And this is to say nothing of the story. One might be tempted to deride it as cliche, an overdone and tired homage to greater works that falls flat. But this is not so and for the very reason that the homage is carried off so well. Like many cyberpunk stories, and even cyberpunk adjacent games like Shadowrun, Cyberpunk 2077 centers around a heist, the details of which I won’t reveal and mostly because I haven’t gotten that far yet. I’ve been too busy, you see, gallivanting around and cutting clean through Night City’s seedy underbelly with my katana. But what I’ve seen so far is nothing short of thrilling, if not for the simple fact that I don’t have to distort it to fit my idea of playing through a Blade Runner or Neuromancer. Rather it is a perfect reproduction of what that experience would look like. Each character I meet is meticulously crafted to set the scene, to enliven and broaden, and yet so familiar that I feel right at home in the backseat of a fixer’s limo. I have to do no work, and what a gargantuan relief it is.

It is, it is…

Cyberpunk 2077 succeeds everywhere that Deus Ex: Humankind Divided fell short, and precisely because CDProjekt Red didn’t take the easy route. You aren’t a cop, a corporate operative or special agent for some kind of cyborg control unit. Those are villains of a different kind, no different from the pushers and fixers. You’re just lowlife scum like the rest of the downtrodden masses that populate Night City. Only you just so happened to have survived long enough to make a name for yourself and trick out your body with cybernetics. Indeed, you only exist above the rest because you were just more brutal and resourceful than the rest. As such, merc-for-hire V doesn’t exist outside the system or its effects on the world around them: You’re an intrinsic part of it, spat out from its ugly chrome womb and molded into a killer. The luxury of looking down and looking in on this twisted reality, brought about by corporate oligarchy and runaway technological advances, does not belong to you. Those in power are as distant to you as the heights of the towers you look at from the sidewalk. Like the police chief in the original Blade Runner says, “If you’re not cop, you’re little people.”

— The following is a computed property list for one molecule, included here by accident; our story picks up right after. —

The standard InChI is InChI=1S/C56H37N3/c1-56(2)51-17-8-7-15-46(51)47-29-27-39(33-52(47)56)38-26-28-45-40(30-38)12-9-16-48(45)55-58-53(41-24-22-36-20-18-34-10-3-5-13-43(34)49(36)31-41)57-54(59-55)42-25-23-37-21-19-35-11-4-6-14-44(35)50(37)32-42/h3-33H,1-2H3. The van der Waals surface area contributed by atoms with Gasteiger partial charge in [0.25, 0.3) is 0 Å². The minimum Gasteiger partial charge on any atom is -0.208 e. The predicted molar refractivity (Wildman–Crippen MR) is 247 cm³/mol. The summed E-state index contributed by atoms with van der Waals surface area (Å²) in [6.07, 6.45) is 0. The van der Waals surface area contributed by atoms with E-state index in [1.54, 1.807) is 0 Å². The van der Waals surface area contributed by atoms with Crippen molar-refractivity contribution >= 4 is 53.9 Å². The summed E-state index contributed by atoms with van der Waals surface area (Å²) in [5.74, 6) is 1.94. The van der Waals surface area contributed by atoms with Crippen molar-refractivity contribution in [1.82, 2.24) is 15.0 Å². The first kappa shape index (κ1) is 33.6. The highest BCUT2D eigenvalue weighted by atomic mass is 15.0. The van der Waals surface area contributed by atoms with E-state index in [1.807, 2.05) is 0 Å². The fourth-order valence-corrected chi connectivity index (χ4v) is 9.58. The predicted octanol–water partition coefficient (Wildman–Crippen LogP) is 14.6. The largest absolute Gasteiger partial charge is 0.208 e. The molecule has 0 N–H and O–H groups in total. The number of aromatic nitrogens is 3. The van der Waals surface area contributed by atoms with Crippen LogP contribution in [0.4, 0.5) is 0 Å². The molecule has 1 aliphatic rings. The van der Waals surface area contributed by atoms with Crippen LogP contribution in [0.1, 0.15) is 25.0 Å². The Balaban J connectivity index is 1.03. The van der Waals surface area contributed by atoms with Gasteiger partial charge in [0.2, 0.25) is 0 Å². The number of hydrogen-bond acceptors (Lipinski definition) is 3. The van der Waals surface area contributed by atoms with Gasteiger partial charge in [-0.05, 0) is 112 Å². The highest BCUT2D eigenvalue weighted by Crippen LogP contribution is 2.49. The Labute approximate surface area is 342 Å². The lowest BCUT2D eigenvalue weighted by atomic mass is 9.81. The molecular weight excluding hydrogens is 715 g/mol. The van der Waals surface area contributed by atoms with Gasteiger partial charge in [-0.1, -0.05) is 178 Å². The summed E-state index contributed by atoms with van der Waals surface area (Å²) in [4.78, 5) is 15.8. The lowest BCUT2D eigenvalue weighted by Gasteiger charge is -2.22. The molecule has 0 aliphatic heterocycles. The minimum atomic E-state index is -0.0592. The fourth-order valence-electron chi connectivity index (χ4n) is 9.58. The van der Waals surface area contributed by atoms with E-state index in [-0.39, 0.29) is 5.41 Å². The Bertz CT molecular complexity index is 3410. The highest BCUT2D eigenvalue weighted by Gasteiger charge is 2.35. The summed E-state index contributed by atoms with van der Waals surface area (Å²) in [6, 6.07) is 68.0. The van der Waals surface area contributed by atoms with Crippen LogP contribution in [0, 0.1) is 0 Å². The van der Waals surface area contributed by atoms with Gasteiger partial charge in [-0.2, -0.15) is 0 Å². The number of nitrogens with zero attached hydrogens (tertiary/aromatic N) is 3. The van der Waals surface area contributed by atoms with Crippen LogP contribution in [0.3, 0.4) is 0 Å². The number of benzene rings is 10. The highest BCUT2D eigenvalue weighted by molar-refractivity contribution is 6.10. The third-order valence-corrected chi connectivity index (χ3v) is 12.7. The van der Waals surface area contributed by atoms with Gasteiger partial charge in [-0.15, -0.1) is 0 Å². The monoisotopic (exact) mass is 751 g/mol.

And in the world of Cyberpunk 2077, little people only have one way out from under the boot: cutting through or stealing from enough people to buy a chance at freedom. We’re just lucky it’s so damn fun.

World of Theorycraft, or the Subjective Value of Digital Labor: Part One (Youth)

Reliving an essentially static experience as two entirely different people is a unique–and rare–opportunity. How often is it that we may revisit some moment in our lives that for all intents and purposes has remained the same? How can we? Any place or person is not the same after the passing of years, not really. Others have changed with you, the years have had their way with even the stone. This is especially true now, in the age of rampant climate change, where even a period of decades may have fundamentally changed the geography of your memory. Indeed, during the 21st century, we might say it is impossible to thoroughly make a return as a different person to a wholly stagnant realm–whether physical, mental, emotional or spiritual. Real, actual matter and substance obeys the rules of reality and proceeds and exists without us or our supervision or even our regard. This is object permanence. But this is only true in reality, something so vast and beyond our understanding that we exist at its whim and not the other way around. It is not true in realities we have constructed. The example I put forward–and hold your laughter–is World of Warcraft.